Tuesday, October 20, 2009

Where the Wild Things Are Really Screwed Up and Probably Should be Taking Meds

Last week, Michael and I took Madeline to see the movie Cloudy with a Chance of Meatballs. I loved that book when I was Madeline’s age. The illustrations were fantastic, and I remember my stomach rumbling louder and louder with each passing page, as I longed for a day when a giant pancake would fall from the sky and destroy my school with its buttermilky goodness. Not surprisingly, the movie bore little resemblance to the beloved book by Judi and Ron Barrett, aside from a few enduring images of doughnuts rolling down the streets of Chewandswallow, and frightened citizens building makeshift sailboats out of PB&J sandwiches. But from the very first scene of the movie, none of the three of us cared that it was nothing like the book. Cloudy got it just right. It was hysterical, charming and smart, and featured some of the best voice acting since whatever the last Pixar joint was. The animation was kitschy and cute, and the main character, Flint Lockwood, was actually developed to the point where even parents would give a crap what happens to him in the end. Needless to say, we will be purchasing the DVD immediately after it comes out and will probably watch regardless of whether Madeline or Roan are sitting in the living room with us. Kind of like The Incredibles.

Cloudy with a Chance of Meatballs had a trailer for Where the Wild Things Are (sic), the highly-anticipated adaptation of the children’s book by Maurice Sendak. “We gotta go see that,” I whispered to Madeline and Michael, who vehemently agreed. The trailer just looked so cool, in spite of the fact that hearing Tony Soprano’s voice coming from one of the monsters was slightly disturbing. It kind of had a Jim Henson, giant-Muppet-feeling about it that made me go all warm and gooey inside. I was so excited about taking Madeline to see it, in fact, that as soon as we got home from Cloudy, I text-messaged Madeline’s father and called dibs* on taking her to see it first.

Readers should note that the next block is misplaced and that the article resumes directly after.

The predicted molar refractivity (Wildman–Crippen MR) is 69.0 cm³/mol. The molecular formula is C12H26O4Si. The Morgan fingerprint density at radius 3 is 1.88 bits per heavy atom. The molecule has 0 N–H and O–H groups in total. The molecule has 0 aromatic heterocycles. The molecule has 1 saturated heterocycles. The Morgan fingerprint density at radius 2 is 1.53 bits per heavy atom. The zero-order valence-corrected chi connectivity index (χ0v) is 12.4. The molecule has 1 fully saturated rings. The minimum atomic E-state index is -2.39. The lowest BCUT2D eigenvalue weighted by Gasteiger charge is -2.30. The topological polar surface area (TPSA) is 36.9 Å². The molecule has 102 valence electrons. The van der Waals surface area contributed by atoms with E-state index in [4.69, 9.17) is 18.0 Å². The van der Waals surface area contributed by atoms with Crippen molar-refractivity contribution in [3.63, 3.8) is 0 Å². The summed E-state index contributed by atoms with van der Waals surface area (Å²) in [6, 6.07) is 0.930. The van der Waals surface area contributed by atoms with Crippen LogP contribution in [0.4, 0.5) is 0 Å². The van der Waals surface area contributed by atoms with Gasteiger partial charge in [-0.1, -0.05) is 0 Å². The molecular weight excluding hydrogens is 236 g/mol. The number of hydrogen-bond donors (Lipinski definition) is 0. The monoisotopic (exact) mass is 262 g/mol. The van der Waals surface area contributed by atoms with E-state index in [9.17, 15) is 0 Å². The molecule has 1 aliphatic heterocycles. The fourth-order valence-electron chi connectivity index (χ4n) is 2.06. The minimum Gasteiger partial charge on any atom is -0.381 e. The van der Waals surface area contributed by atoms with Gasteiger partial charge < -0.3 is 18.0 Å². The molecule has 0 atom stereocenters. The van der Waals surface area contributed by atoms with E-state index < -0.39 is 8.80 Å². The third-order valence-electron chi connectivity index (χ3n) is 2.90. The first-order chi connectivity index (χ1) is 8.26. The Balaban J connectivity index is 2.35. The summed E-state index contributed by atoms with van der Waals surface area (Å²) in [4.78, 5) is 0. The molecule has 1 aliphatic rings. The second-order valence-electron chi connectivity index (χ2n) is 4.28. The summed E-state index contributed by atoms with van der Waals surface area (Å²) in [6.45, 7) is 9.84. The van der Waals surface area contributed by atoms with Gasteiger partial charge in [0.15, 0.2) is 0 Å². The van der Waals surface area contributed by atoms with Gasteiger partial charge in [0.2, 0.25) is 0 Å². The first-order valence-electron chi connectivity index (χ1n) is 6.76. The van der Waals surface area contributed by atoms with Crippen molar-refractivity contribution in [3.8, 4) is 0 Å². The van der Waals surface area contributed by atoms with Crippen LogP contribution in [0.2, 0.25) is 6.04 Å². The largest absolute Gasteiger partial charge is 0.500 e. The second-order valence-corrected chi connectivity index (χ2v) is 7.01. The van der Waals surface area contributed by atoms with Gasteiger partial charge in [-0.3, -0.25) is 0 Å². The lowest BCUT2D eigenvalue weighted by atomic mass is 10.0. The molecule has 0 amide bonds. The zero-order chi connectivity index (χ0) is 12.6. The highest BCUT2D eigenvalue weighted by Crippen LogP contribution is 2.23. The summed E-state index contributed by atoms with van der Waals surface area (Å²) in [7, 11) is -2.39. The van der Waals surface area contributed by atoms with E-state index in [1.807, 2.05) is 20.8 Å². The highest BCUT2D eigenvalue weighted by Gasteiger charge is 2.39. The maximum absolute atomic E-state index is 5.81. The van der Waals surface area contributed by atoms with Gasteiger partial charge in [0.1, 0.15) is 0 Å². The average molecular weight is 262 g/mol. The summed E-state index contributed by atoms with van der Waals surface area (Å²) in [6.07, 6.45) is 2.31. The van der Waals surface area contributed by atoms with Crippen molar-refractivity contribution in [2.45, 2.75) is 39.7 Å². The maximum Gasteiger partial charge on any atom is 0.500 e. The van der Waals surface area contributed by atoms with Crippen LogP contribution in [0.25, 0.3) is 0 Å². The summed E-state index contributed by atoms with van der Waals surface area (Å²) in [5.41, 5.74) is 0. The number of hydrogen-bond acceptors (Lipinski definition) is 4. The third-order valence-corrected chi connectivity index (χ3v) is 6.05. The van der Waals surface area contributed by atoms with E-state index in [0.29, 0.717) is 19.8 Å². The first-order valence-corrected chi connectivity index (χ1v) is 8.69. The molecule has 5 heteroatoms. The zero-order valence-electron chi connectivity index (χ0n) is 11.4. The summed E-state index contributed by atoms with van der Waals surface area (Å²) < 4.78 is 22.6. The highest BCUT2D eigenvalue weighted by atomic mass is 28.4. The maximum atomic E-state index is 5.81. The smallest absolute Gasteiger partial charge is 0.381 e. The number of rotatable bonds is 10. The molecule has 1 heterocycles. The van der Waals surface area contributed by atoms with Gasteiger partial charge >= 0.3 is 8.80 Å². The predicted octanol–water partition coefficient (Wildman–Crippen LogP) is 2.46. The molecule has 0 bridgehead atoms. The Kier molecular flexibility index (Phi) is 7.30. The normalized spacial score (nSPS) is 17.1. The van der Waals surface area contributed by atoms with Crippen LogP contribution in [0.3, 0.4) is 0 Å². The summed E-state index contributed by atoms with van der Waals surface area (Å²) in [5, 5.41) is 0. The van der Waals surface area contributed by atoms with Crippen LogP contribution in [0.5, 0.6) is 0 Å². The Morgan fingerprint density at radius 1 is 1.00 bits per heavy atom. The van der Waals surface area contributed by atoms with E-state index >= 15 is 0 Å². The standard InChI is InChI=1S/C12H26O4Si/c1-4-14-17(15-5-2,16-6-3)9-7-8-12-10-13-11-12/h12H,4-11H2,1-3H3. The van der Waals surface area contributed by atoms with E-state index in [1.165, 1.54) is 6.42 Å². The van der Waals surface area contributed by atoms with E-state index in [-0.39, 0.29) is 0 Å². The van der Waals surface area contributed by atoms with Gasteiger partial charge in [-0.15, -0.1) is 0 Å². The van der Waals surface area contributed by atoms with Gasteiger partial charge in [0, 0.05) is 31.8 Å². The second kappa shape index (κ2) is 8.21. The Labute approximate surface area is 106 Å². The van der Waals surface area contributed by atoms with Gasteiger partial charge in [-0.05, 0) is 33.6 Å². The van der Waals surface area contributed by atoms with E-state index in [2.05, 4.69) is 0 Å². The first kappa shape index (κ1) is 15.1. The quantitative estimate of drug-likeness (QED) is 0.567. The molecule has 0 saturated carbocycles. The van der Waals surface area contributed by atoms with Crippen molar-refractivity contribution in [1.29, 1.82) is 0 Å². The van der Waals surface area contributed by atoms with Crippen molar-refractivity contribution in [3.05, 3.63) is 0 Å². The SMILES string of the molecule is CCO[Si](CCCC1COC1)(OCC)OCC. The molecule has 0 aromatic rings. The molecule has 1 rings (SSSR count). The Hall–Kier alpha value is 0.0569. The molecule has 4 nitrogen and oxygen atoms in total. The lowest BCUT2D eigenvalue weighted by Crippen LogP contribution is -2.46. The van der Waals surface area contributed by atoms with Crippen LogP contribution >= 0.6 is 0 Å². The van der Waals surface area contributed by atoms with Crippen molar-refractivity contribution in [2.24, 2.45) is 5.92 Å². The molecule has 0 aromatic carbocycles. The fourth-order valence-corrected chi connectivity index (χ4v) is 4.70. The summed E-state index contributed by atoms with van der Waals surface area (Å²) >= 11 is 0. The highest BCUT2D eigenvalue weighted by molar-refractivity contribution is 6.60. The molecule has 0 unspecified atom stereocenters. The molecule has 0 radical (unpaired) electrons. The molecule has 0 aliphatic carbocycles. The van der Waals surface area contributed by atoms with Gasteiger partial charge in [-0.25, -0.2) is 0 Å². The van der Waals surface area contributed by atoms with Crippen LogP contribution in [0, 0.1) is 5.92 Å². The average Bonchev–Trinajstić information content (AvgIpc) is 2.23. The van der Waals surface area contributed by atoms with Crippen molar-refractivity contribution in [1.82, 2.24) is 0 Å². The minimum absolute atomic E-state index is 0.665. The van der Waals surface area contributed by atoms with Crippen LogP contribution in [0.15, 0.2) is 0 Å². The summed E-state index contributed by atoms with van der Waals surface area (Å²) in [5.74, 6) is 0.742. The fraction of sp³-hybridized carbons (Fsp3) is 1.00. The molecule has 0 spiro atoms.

The trailer music should have been my first warning. Arcade Fire with vocals by Karen O from the Yeah Yeah Yeahs? Uh oh. It had all of the sadness and depressing open chords of a Mazzy Star or Sparklehorse album without any of the ethereal beauty or pretty singing. I also should have heeded the second warning, which came in the form of James Gandolfini and his voice acting. Maurice Sendak’s characters should never sound like their next line is going to be, “Who ate all the gabagool?”

In spite of these immense red flags, the three of us went to a 6:30 showing, ignorantly blissful, and excited for a whimsical Monday night at the movies. How unsuspecting we were, as we munched our popcorn and watced trailers for the animated movies Planet 51 and Despicable Me. How we marveled, unknowing what was in store, as the movie opened with the adorable Max building a snow fort in his yard. But things quickly deteriorated from frivolous to fucked up when a snowball fight with his sister’s friends goes horrible wrong, and Max bawls when his fort is smashed and no one bothers to apologize. Later, Max has a complete freakout when his mother, who is clearly struggling just to keep her family afloat, dares to entertain the presence of a male figure in the house, which culminates in Max biting his mother on the shoulder and running away from home. And why? Because Max hates frozen corn! Wah!! Madeline, who was sitting between Michael and me, immediately broke down into tears.

Just like the book, Max hops onto an imaginary sailboat and heads off to Where the Wild Things Are (sic). Once he arrives, he finds Carol, the most recognizable of the monster crew from the book, ravaging his fellow monsters’ huts while having a hissy fit of his own. Carol threw about eight hissy fits throughout the course of the movie, and when he wasn’t busy doing that, he spent the rest of the movie acting like a moody, manipulative little bitch, prompting me to wonder if male monsters can suffer from PMS.

Not surprisingly, Max takes to Carol like flies to shit, and soon, the other monsters get jealous because King Max clearly plays favorites. Especially Judith, who eventually tells Max not to listen to her because she’s “kind of a downer.” Really, Judith? YOU’RE the downer in this movie? Frankly, I found Judith to be a breath of fresh air next to the duplicitous K.W., whiney Goatboy (did he even have a name?), pussy-whipped Ira, tag-along Douglas and the completely unsympathetic Carol. In fact, the only character I didn’t find loathsome was the silent, giant, bull-like monster that graces the cover of the original book. He finally spoke at the end, and said something completely forgettable, but I found his earlier quietness to be a nice change from the incessant kvetching of all the other malcontented monsters in the movie.